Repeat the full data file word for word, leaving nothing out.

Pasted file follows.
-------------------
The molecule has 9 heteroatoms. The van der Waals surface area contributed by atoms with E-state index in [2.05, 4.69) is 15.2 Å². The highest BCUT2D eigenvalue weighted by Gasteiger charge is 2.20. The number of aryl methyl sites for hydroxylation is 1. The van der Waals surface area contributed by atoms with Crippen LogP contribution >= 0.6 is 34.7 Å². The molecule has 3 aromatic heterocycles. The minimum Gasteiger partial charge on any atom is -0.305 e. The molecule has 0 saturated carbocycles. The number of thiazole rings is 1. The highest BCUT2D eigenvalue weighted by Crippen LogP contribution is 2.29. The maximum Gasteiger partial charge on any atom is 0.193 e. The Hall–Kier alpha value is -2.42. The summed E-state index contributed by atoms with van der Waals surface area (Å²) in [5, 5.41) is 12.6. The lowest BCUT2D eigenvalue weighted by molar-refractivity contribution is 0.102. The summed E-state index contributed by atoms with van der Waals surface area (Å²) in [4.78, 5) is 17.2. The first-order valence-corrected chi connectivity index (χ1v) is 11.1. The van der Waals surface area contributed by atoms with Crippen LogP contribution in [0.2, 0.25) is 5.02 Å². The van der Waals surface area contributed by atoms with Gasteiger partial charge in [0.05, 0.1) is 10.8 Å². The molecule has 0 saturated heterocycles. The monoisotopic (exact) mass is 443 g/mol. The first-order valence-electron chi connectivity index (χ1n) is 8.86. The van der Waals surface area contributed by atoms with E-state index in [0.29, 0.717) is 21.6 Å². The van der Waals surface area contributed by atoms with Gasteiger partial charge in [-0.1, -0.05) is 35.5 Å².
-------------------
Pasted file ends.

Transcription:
The molecule has 9 heteroatoms. The van der Waals surface area contributed by atoms with E-state index in [2.05, 4.69) is 15.2 Å². The highest BCUT2D eigenvalue weighted by Gasteiger charge is 2.20. The number of aryl methyl sites for hydroxylation is 1. The van der Waals surface area contributed by atoms with Crippen LogP contribution >= 0.6 is 34.7 Å². The molecule has 3 aromatic heterocycles. The minimum Gasteiger partial charge on any atom is -0.305 e. The molecule has 0 saturated carbocycles. The number of thiazole rings is 1. The highest BCUT2D eigenvalue weighted by Crippen LogP contribution is 2.29. The maximum Gasteiger partial charge on any atom is 0.193 e. The Hall–Kier alpha value is -2.42. The summed E-state index contributed by atoms with van der Waals surface area (Å²) in [5, 5.41) is 12.6. The lowest BCUT2D eigenvalue weighted by molar-refractivity contribution is 0.102. The summed E-state index contributed by atoms with van der Waals surface area (Å²) in [4.78, 5) is 17.2. The first-order valence-corrected chi connectivity index (χ1v) is 11.1. The van der Waals surface area contributed by atoms with Crippen LogP contribution in [0.2, 0.25) is 5.02 Å². The van der Waals surface area contributed by atoms with Gasteiger partial charge in [0.05, 0.1) is 10.8 Å². The molecule has 0 saturated heterocycles. The monoisotopic (exact) mass is 443 g/mol. The first-order valence-electron chi connectivity index (χ1n) is 8.86. The van der Waals surface area contributed by atoms with E-state index in [0.29, 0.717) is 21.6 Å². The van der Waals surface area contributed by atoms with Gasteiger partial charge in [-0.1, -0.05) is 35.5 Å².